A few weeks ago, my crypto friend (everyone has one) told me he had “dropped about 70,000 pounds”. Is what suits the middle class in London, and can probably afford to lose £ 70,000, as he has done everything from crypto over the last few years. After disassembling himself from his losses, he started talking about buying the dip, implying that he had not completely lost faith.
Of course, in the face of recent losses, he is a minnow. It’s not just crypto either. Mark Zuckerberg and Bernard Arno have lost more than $ 40 billion each so far this year, mainly as a result of a drop in shares – a loss equivalent to the GDP of Serbia or Azerbaijan. 80% in May, for similar reasons, which put him off the list of the 500 richest in the world, as calculated by the Bloomberg data group.
How do people deal with such losses? Anyone who hangs out with money for a long time copes better with it, says Brad Klanz, a clinical psychologist who specializes in wealth. They will have diverse portfolios, which means it is unlikely that all of their wealth will be wiped out in one fell swoop, and they will be happy to sit down in the fall and pick up cheap properties. Almost all of the biggest losers, caused by people in various wealth rankings, fall into this category – paper losses that will eventually be offset by paper profits.
But, for those who made millions very quickly, this may be a different story. Especially if they used debt to increase their profits – the process works the other way around when property prices go down, making the fall much worse. They can be depressed, angry, even suicidal. “It depends on how much of their ego and self-worth are wrapped up in their net worth,” Klontz says.
A complicating factor, he adds, is that those who have made their wealth this way, have often done so by ignoring the accepted wisdom: “You have learned the wrong lesson but it is a very good lesson for you.”
Studies show that men often attribute success that is primarily luck to their talent, with men tending to do so than women. The problem is, if you believe your independent genius has brought you millions, it’s very hard to shrug and say, “these are the breaks” when you lose 90 percent of it. Making someone a successful businessman can make people believe he is good at everything, especially investing.
If this sounds like a gray area between investing and gambling, it does. Tony Marini, a psychotherapist in Scotland whose areas of expertise include Gambling and financially addictive behavior, Says he sees a lot of people who started trading before they got addicted. These are usually men aged 25-40, who shut themselves off from the wider world in online bubbles in which they reinforce each other’s behavior and beliefs.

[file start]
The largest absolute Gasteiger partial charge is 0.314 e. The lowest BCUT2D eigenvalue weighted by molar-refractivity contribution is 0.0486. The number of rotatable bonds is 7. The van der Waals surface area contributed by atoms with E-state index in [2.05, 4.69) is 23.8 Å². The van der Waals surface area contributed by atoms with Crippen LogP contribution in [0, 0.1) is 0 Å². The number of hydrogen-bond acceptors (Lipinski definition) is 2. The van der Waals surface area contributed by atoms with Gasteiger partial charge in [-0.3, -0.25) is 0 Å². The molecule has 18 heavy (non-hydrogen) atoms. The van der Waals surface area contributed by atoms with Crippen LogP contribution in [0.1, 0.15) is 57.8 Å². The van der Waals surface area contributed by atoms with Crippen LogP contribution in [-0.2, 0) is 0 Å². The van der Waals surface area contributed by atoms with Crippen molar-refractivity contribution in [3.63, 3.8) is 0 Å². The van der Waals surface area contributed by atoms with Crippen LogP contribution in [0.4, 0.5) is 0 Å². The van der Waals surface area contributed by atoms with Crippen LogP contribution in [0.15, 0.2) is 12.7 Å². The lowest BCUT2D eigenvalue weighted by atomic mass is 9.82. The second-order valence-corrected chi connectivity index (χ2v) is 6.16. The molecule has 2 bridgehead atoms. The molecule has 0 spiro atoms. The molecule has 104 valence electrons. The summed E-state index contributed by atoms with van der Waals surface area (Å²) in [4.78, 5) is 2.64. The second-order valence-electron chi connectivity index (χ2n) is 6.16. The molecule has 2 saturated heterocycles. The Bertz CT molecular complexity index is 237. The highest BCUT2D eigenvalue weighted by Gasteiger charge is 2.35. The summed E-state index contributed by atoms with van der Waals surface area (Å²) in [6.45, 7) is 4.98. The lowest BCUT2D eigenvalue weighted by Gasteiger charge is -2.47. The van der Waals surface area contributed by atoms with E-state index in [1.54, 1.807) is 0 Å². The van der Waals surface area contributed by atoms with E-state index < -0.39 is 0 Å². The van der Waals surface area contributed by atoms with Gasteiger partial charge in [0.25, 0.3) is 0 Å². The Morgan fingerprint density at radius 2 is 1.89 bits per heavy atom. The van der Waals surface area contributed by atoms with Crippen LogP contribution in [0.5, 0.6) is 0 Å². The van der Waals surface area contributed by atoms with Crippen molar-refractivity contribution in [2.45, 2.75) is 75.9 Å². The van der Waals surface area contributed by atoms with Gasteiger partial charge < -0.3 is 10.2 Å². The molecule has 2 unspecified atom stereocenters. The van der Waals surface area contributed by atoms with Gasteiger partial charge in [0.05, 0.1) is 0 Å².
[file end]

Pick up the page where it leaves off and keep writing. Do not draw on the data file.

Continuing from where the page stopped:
Marini saw one man, who after losing a million pounds of his money on crypto, spent £ 1.5 million of his company money in an attempt to get it back. Another gambler investor turned a family fortune of £ 180 million into £ 20 million before finally quitting.
Especially in areas like crypto and day trading, he says, “you often see people start out sensibly but cross the line into addictive behavior.” Marini, who himself lost £ 2million before recovering, says he often sees cross-addiction – where people awake all night watching the graph, drinking and taking cocaine (which like gambling leads to highs and lows).
Another problem is that the losses and pain can dissipate out. Those who feel they have found a shortcut to indescribable wealth will often recommend them to friends and family. Therefore, when everything goes wrong, along with their failure, they have to deal with the guilt of “losing” the money of their hard earned relatives as well as their money.
So what should you do? If it’s an addiction – defined as a lack of control over something you do to the extent that it is harmful – you need to seek help and support. And if it’s just a huge and traumatic loss, you have to go through it, come to terms with what happened and find a way to move on. Either way, you need to re-engage in real life and the people who matter to you.
The solutions are known, if not easy. Gerald Ratner, a British businessman who lost almost everything because An unjudged joke, Once told me that what you should not do is get stuck on antidepressants and spend your life in bed watching TV during the day. Eventually, after reading the riot by his wife, Ratner began riding a bicycle which helped him get out of the rut he was in.
Another lesson is not to shirk any risk, says Klanz. “I met someone a few years ago, who was so traumatized by the losses she made on the dot.com bubble, that she stopped investing in stocks altogether,” he says. “She sat on the sidelines for 15 years and missed the biggest bull run in history.”
Rhymer reads. . .
How high we walk in the dark By Sequoia Nagamatsu. It starts as a fairly conventional epidemic thriller. But then – through a series of linked short stories – goes to unexpected places, from euthanasia theme parks and death hotels to alien star systems 6,000 years in the future.
Follow Rhymer on Twitter @rhymerrigby
This article is part of FT WealthA section that provides in-depth coverage of philanthropy, entrepreneurs, family offices, as well as alternative investments and influences
Losing money is par for the course with experienced investors Source link Losing money is par for the course with experienced investors